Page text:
Wait a minute. You mean EVERY day isn't National Trading Cards for Grown-Ups Day?
I suppose that the only way to properly celebrate is to open as many packs of trading cards as possible today. You know, unlike every other day.
It does bring one question to the forefront though.
Why is it assumed that trading cards aren't for grown-ups?
Just think of all the ridiculous things that people adults collect. Paintings. Teapots. Dolls. Vases. Spoons. Disneyana. Elvis. Star Wars. Coins. Stamps. Postcards.
Are trading cards really that weird? Seems perfectly reasonable to me that adults would collect trading cards. Frankly, it makes more sense than kids collecting them. Cardboard pictures? Isn't that just a stiffer version of a stamp? But, adults. Ahh. They're the ones that can appreciate the history behind them. The can appreciate the care needed to really collect them. They can appreciate the subtle differences between styles and brands. They won't throw them against a wall or but them in the spokes of their bicycle.
Can you imagine someone "collecting" a teapot doing that?
The distinction does, however, bring up a question I often ask myself. Why do I collect trading cards? When I get right down to it, what is it? They're not all that unique, compared to a collection of salt and pepper shakers for instance. They don't always display very nicely. Especially when they're hidden in a binder or storage box. So, what is it?
Trading cards, whichever kind they are, appear to be simply extensions of some other type of collection or hobby. I love the Red Sox, and baseball, so I collect baseball cards. People who love Star Wars collect Star Wars Cards. People who love Frozen collect Frozen cards. Nobody, that I know of, collects trading cards because of the cards themselves. I don't look at a box of cards and think, I'm not a fan of Harry Potter, but I like the look of those cards. I'm going to buy a box. Do you?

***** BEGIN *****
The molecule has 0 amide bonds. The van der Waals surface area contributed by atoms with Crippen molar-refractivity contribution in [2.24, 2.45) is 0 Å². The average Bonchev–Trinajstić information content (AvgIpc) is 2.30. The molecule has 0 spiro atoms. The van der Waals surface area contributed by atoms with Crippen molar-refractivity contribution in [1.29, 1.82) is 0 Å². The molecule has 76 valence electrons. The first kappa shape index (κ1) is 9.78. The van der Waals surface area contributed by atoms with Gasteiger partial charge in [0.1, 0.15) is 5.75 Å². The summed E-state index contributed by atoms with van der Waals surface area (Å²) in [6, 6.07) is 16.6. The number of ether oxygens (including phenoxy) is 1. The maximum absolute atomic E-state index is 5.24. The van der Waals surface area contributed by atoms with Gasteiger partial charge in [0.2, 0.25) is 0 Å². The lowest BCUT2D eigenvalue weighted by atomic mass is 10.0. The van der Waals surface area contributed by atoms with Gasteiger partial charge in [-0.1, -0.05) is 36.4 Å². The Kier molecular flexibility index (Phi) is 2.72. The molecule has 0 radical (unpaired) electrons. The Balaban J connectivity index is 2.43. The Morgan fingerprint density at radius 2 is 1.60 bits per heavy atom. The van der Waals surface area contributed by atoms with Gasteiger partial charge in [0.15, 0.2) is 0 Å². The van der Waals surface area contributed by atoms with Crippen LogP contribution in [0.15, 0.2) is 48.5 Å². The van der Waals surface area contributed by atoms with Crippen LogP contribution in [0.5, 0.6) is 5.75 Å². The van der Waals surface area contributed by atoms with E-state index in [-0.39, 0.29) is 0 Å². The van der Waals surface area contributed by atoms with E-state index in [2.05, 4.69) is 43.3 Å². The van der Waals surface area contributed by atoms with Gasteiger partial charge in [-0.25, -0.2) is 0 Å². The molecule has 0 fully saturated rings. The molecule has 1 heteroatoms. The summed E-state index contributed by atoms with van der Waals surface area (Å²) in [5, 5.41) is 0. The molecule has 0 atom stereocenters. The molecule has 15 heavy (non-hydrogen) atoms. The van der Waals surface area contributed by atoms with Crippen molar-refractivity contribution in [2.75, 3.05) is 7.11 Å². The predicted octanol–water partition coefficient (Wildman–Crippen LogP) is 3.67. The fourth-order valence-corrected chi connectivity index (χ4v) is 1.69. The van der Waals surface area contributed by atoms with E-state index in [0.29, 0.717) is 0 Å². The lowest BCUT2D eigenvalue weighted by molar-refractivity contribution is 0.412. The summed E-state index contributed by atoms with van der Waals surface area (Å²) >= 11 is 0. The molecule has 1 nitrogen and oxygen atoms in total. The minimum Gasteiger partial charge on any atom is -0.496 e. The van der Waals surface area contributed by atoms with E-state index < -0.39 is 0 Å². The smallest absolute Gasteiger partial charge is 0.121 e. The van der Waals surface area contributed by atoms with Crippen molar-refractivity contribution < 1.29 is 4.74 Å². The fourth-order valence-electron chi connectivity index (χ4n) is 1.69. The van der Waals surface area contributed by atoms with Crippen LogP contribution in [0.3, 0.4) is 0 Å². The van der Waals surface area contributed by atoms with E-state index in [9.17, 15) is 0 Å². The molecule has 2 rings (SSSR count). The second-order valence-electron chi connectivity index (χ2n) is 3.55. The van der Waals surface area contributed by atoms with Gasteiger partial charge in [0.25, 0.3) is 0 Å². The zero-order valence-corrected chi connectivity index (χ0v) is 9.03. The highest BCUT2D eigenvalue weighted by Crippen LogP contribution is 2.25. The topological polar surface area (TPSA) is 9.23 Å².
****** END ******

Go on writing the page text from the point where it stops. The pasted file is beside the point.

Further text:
So, if you look at them as a subset of a collection, they make a lot more sense. They're an easy way to keep track of all the players on the Red Sox in a colorful and interesting way. Better than just buying the yearbook every year and flipping through it.
There's also, admittedly, the gambling aspect of it. That's why I've always been a pack ripper. You never know what's going to be in there. Will it be the Red Sox card I need? Will it be two of them? Will it be that super-rare one? I remember in 1998 my local card shop had a box of 1990 leaf packs. Those packs, of course, might have contained the rookie card of Sammy Sosa...who was tearing up the home run record books. I don't want to say how much money I spent on packs trying to get the card. Let's just say it was more than it would have cost to just buy the card. Even in 1998. But, it was the thrill of the hunt that did it. And, no, I didn't get one. (I did get a Frank Thomas, though, as a nice consolation prize.)
So, I guess that's it. A way to get my gambling fix, and support my Red Sox obsession. Those seem like good reasons to me.
What are your reasons?
What people are reading this week
Section 36 has another visitor! Isabella Tropeano is a world traveler, a Red Sox fan, and a current member of the New Photo by Rob Hare ...
Section 36 has another visitor! As I’m sure you can imagine, "36" is our favorite number here at the blog . I think it’s safe to ...
With the announcement of his retirement fresh in my mind, I thought it would be fun to see how potential Hall of Famer Adrian Beltre perfor...
The Red Sox announced the signing of Nathan Eovaldi on Monday, after word came out on Friday. Since Eovaldi was a key contributor to the Re...
Section 36 has another visitor! Alicia Capone is a physical therapist, a Red Sox fan, and a current member of the New England Photo by Ro...